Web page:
30 April 2002 Microsoft is close to finalising the acquisition of Danish mid-market business applications vendor Navision. The deal is estimated at $1.2 billion (€1.3 billion) and follows Microsoft’s purchase of another mid-market vendor, Great Plains in December 2000.
The incentive for Microsoft is that Navision will give it a foothold in the European software market for small and medium-sized businesses (SMBs). Although focused on a similar market, Great Plains is far stronger in North America.
Microsoft will also gain a broad product portfolio – a result of the merger between Navision and Damgaard, formerly bitter rivals, at the end of 2001. In addition, Navision products are heavily focused on the Microsoft Windows NT/2000 platform.
This means that Microsoft will have a large number of accounting, manufacturing, distribution and customer relationship management products to sell to SMBs. Furthermore, if Microsoft incorporates .Net web services capabilities – its initiative to deliver software and services over the Internet – into Navision’s products, the boost to its web services strategy could be significant.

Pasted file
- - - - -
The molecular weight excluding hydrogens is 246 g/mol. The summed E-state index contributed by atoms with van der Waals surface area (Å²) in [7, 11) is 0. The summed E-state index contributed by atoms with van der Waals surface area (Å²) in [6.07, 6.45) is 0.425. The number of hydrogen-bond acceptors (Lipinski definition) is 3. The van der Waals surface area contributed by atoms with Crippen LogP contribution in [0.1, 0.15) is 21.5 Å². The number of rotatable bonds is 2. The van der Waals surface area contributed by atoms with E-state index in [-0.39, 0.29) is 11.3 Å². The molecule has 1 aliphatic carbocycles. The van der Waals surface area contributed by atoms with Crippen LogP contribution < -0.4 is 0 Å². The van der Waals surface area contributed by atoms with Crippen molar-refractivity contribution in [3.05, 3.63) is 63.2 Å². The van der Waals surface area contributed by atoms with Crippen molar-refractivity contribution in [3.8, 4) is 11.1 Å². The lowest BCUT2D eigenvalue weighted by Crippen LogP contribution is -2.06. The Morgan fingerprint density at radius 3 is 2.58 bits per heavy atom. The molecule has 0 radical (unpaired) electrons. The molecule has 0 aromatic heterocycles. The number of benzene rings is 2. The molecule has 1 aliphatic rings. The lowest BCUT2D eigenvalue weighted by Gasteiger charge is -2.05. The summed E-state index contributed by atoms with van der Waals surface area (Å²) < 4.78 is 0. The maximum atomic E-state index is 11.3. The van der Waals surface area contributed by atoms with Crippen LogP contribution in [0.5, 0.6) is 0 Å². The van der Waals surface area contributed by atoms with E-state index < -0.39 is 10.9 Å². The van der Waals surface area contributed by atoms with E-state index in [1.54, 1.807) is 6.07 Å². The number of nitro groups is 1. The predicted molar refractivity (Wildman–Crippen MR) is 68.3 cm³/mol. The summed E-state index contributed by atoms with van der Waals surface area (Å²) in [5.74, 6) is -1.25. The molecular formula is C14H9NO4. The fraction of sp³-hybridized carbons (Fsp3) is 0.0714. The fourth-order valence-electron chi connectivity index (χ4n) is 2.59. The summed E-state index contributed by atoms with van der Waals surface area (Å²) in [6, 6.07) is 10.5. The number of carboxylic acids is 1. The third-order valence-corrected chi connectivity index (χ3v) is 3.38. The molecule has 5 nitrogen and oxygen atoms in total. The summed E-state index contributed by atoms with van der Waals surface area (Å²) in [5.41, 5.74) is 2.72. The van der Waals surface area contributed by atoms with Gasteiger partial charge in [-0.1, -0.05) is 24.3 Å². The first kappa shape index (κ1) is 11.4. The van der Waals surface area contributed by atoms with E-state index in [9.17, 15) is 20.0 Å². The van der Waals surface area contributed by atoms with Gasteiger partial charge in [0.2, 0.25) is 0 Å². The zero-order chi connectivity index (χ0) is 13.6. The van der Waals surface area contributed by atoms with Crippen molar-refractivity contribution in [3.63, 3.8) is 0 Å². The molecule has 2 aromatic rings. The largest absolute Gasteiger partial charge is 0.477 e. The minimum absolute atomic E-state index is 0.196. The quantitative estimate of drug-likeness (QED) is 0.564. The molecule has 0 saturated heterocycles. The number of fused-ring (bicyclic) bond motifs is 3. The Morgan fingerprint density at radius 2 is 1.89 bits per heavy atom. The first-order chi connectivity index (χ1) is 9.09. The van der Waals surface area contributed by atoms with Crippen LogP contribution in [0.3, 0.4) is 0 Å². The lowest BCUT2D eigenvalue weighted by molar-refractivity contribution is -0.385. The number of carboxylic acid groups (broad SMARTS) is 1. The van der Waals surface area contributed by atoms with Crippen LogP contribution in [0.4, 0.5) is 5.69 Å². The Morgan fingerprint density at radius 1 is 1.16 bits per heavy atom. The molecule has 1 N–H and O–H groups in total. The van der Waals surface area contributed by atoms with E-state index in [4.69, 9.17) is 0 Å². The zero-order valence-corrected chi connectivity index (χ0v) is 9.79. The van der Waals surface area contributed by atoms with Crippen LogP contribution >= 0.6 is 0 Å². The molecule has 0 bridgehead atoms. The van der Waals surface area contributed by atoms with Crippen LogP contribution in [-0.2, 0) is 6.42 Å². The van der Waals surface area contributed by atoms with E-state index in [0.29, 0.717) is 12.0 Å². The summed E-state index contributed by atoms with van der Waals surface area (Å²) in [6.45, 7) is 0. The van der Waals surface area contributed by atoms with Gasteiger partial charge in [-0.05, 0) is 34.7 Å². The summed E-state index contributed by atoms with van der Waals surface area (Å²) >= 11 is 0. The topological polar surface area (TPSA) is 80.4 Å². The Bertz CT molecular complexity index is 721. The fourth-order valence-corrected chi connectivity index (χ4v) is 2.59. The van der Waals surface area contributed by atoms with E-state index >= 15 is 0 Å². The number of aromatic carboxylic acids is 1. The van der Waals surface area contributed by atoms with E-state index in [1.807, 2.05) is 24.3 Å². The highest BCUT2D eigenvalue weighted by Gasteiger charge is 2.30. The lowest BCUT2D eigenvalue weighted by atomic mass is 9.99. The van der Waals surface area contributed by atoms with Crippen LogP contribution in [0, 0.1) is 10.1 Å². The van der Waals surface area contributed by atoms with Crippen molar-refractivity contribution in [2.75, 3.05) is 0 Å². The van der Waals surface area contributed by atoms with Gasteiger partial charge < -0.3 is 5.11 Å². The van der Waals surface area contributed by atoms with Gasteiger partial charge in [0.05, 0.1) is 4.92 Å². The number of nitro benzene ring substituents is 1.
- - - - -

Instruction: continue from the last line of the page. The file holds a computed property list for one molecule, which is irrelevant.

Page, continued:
Meanwhile, the Navision deal could herald the start of a long period of consolidation in the European software industry. During the dot-com boom, a plethora of software vendors emerged across Europe. But since the downturn, many have struggled. At the same time, many major organisations have adopted the cautious policy of only buying software from financially stable, established vendors.
Microsoft is in a strong position to take advantage. For its 2001 financial year, Microsoft generated more than $13.4 billion in net positive cash flow and could boast total cash reserves of some $31.6 billion (€35.1 billion) by the end of it.